Third, implicit bias hinders the advancement of attorneys of color, particularly in law firms. Hard work alone will not guarantee an associate a promotion. Associates must show that they can cultivate clients, handle complex cases, and get along with the existing partners. But implicit bias presents significant obstacles on the road to partner.
According to research, partners with unchecked implicit bias may be reluctant to mentor associates of color. Without mentoring, associates are not able to successfully navigate firm culture to build the relationships they need to succeed. Additionally, partners with little faith in the abilities of attorneys of color may not assign them to the high-profile, complex cases. Without these cases and clients, associates of color cannot prove their partnership potential.
How to Combat Implicit Bias in the Legal Profession
Implicit bias in the legal profession is a major problem, but it can be addressed. Firms should understand that confronting implicit bias is wise financial decision. Almost a quarter of people of color leave corporate positions they feel disrespected. Recruiting a first-year associate costs $250,000. Firms lose $400,000 when an associate leaves. Though firms should feel morally obligated to fight bias, there are real costs when they don’t.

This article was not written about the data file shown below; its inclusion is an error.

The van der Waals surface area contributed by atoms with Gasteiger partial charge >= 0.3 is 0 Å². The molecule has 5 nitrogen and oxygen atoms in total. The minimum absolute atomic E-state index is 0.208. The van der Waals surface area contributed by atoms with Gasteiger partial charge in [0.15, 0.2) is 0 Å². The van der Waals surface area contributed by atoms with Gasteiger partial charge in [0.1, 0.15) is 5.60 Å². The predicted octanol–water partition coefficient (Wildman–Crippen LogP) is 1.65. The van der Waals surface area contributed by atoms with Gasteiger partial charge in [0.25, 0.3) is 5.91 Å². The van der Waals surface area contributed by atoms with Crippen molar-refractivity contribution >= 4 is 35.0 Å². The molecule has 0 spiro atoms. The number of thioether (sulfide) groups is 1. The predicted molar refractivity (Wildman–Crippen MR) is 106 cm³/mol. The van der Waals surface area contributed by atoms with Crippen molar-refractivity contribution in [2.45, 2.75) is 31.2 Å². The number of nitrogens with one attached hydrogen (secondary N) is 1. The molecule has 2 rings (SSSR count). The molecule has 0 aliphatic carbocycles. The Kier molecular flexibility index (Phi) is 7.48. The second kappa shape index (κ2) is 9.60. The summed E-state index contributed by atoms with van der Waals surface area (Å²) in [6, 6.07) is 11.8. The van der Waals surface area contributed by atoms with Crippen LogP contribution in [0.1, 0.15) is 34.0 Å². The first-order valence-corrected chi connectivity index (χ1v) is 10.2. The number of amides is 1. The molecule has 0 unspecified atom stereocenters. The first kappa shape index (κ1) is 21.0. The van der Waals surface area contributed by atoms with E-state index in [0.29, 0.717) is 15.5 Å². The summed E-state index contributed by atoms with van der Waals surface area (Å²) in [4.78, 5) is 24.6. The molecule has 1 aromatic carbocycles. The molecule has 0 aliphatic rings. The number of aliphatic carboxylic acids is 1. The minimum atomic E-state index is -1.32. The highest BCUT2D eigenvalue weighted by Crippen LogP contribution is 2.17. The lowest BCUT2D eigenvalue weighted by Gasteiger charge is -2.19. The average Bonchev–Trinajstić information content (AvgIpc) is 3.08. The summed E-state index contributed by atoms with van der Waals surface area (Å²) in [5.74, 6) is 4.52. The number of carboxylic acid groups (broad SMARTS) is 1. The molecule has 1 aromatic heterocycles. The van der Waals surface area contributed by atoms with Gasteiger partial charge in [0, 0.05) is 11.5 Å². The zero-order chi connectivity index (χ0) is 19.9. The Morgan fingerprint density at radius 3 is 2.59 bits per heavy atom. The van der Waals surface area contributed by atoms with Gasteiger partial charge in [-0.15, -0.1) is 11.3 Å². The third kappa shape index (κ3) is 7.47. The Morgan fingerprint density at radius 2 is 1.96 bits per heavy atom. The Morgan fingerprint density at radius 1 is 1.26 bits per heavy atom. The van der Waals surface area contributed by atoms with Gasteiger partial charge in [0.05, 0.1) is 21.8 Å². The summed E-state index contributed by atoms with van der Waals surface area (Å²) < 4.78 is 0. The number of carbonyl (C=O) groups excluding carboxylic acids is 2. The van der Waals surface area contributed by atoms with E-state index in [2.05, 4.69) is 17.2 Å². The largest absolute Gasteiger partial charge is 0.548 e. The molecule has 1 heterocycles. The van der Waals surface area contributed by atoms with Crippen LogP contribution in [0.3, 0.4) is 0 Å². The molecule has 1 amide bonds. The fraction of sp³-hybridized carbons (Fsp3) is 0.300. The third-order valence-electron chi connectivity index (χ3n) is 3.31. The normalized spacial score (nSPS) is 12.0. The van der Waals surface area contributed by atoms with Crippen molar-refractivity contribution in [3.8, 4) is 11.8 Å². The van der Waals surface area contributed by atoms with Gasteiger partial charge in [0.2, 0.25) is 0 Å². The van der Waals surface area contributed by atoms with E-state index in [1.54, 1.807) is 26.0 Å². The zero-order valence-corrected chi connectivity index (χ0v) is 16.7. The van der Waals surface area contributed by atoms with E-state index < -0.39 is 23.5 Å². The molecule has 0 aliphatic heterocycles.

While everyone has implicit biases, the good news is that our biases don’t have to control our actions. A person can take steps to minimize the impact of bias.
Before implicit bias can be combatted, it must be recognized. Though implicit bias is unconscious, implicit bias tests can uncover hidden prejudices. By forcing the brain to make quick decisions, these tests provide valuable insight into the unconscious mind. Additionally, keeping track of biased thoughts that break through to the surface is useful. A person who recognizes his biases can train himself to confront them on a conscious level.
While the changes above can help an individual, lasting change must happen at both the individual and organizational level. At an organizational level, firms and other legal offices should create clear action plans to reduce bias in recruiting, hiring, and other aspects of the legal profession. According to the ABA, some of the steps law firms can take to reduce implicit bias include:
- Requiring bias training for all personnel with hiring authority
- Using blind hiring practices
- Creating fair and equitable evaluation processes
- Establishing mentorship programs
- Distributing work assignments with diversity and inclusion in mind
By taking these steps, law firms can demonstrate their commitment to creating a workplace where everyone can excel.
Implicit bias affects the legal profession in many ways. By addressing it, your law office can become more effective – – and more profitable. The African American Attorney Network will continue to provide information about implicit bias and other issues that concern African American attorneys and attorneys of color.